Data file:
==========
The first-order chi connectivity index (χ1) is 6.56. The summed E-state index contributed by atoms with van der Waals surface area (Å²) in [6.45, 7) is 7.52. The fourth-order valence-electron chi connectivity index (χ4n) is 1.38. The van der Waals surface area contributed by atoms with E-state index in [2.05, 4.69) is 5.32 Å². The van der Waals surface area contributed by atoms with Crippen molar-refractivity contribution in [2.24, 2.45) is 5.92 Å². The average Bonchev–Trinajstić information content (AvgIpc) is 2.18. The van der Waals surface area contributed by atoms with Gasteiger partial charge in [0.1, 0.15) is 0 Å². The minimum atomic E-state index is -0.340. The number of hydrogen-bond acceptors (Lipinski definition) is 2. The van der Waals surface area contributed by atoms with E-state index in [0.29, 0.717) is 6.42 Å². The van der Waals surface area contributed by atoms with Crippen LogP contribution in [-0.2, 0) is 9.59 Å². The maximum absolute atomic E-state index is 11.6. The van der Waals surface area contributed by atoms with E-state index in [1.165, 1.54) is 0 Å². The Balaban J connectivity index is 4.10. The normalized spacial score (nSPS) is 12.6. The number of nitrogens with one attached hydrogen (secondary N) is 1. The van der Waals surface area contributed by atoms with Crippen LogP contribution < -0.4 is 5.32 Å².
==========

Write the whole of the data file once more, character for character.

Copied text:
The first-order chi connectivity index (χ1) is 6.56. The summed E-state index contributed by atoms with van der Waals surface area (Å²) in [6.45, 7) is 7.52. The fourth-order valence-electron chi connectivity index (χ4n) is 1.38. The van der Waals surface area contributed by atoms with E-state index in [2.05, 4.69) is 5.32 Å². The van der Waals surface area contributed by atoms with Crippen molar-refractivity contribution in [2.24, 2.45) is 5.92 Å². The average Bonchev–Trinajstić information content (AvgIpc) is 2.18. The van der Waals surface area contributed by atoms with Gasteiger partial charge in [0.1, 0.15) is 0 Å². The minimum atomic E-state index is -0.340. The number of hydrogen-bond acceptors (Lipinski definition) is 2. The van der Waals surface area contributed by atoms with E-state index in [0.29, 0.717) is 6.42 Å². The van der Waals surface area contributed by atoms with Crippen LogP contribution in [-0.2, 0) is 9.59 Å². The maximum absolute atomic E-state index is 11.6. The van der Waals surface area contributed by atoms with E-state index in [1.165, 1.54) is 0 Å². The Balaban J connectivity index is 4.10. The normalized spacial score (nSPS) is 12.6. The number of nitrogens with one attached hydrogen (secondary N) is 1. The van der Waals surface area contributed by atoms with Crippen LogP contribution < -0.4 is 5.32 Å².